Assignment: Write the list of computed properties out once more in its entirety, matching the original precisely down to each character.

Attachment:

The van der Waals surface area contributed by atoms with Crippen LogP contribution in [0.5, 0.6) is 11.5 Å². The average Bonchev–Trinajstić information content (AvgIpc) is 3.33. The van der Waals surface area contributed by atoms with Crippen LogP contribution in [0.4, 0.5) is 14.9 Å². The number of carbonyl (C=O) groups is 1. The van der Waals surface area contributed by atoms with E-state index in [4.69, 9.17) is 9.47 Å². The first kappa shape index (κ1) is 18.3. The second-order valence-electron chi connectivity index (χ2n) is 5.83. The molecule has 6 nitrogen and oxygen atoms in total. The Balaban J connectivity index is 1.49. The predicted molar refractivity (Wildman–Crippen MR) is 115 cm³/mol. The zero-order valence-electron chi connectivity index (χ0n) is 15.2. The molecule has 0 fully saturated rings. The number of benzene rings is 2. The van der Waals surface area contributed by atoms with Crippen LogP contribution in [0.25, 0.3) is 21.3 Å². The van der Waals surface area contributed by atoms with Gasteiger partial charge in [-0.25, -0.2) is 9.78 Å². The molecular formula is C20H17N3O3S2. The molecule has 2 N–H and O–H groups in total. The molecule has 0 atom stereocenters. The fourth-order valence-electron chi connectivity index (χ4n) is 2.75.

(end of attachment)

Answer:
The van der Waals surface area contributed by atoms with Crippen LogP contribution in [0.5, 0.6) is 11.5 Å². The average Bonchev–Trinajstić information content (AvgIpc) is 3.33. The van der Waals surface area contributed by atoms with Crippen LogP contribution in [0.4, 0.5) is 14.9 Å². The number of carbonyl (C=O) groups is 1. The van der Waals surface area contributed by atoms with E-state index in [4.69, 9.17) is 9.47 Å². The first kappa shape index (κ1) is 18.3. The second-order valence-electron chi connectivity index (χ2n) is 5.83. The molecule has 6 nitrogen and oxygen atoms in total. The Balaban J connectivity index is 1.49. The predicted molar refractivity (Wildman–Crippen MR) is 115 cm³/mol. The zero-order valence-electron chi connectivity index (χ0n) is 15.2. The molecule has 0 fully saturated rings. The number of benzene rings is 2. The van der Waals surface area contributed by atoms with Crippen LogP contribution in [0.25, 0.3) is 21.3 Å². The van der Waals surface area contributed by atoms with Gasteiger partial charge in [-0.25, -0.2) is 9.78 Å². The molecular formula is C20H17N3O3S2. The molecule has 2 N–H and O–H groups in total. The molecule has 0 atom stereocenters. The fourth-order valence-electron chi connectivity index (χ4n) is 2.75.